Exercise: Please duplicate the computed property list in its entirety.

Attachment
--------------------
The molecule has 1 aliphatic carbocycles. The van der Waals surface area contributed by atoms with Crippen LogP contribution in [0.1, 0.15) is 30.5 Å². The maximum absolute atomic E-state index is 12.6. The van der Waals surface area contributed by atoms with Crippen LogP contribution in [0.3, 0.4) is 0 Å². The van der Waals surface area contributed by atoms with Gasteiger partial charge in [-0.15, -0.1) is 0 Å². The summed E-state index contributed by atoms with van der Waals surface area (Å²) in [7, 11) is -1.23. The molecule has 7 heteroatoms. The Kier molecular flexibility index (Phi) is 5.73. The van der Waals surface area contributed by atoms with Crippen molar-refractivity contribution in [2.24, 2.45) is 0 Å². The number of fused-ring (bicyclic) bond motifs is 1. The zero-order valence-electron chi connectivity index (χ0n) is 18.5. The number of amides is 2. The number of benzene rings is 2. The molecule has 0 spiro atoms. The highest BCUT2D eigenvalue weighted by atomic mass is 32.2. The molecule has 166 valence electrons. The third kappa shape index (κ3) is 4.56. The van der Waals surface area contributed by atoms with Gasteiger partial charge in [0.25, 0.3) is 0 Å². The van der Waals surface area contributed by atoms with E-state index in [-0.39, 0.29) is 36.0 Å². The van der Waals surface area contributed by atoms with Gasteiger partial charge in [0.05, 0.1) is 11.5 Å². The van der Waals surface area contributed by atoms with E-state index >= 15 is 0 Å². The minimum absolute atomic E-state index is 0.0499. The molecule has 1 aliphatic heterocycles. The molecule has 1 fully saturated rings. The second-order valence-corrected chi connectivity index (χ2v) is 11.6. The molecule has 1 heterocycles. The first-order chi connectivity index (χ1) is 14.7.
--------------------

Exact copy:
The molecule has 1 aliphatic carbocycles. The van der Waals surface area contributed by atoms with Crippen LogP contribution in [0.1, 0.15) is 30.5 Å². The maximum absolute atomic E-state index is 12.6. The van der Waals surface area contributed by atoms with Crippen LogP contribution in [0.3, 0.4) is 0 Å². The van der Waals surface area contributed by atoms with Gasteiger partial charge in [-0.15, -0.1) is 0 Å². The summed E-state index contributed by atoms with van der Waals surface area (Å²) in [7, 11) is -1.23. The molecule has 7 heteroatoms. The Kier molecular flexibility index (Phi) is 5.73. The van der Waals surface area contributed by atoms with Crippen molar-refractivity contribution in [2.24, 2.45) is 0 Å². The number of fused-ring (bicyclic) bond motifs is 1. The zero-order valence-electron chi connectivity index (χ0n) is 18.5. The number of amides is 2. The number of benzene rings is 2. The molecule has 0 spiro atoms. The highest BCUT2D eigenvalue weighted by atomic mass is 32.2. The molecule has 166 valence electrons. The third kappa shape index (κ3) is 4.56. The van der Waals surface area contributed by atoms with Gasteiger partial charge in [0.25, 0.3) is 0 Å². The van der Waals surface area contributed by atoms with E-state index in [-0.39, 0.29) is 36.0 Å². The van der Waals surface area contributed by atoms with Gasteiger partial charge in [0.05, 0.1) is 11.5 Å². The van der Waals surface area contributed by atoms with E-state index >= 15 is 0 Å². The minimum absolute atomic E-state index is 0.0499. The molecule has 1 aliphatic heterocycles. The molecule has 1 fully saturated rings. The second-order valence-corrected chi connectivity index (χ2v) is 11.6. The molecule has 1 heterocycles. The first-order chi connectivity index (χ1) is 14.7.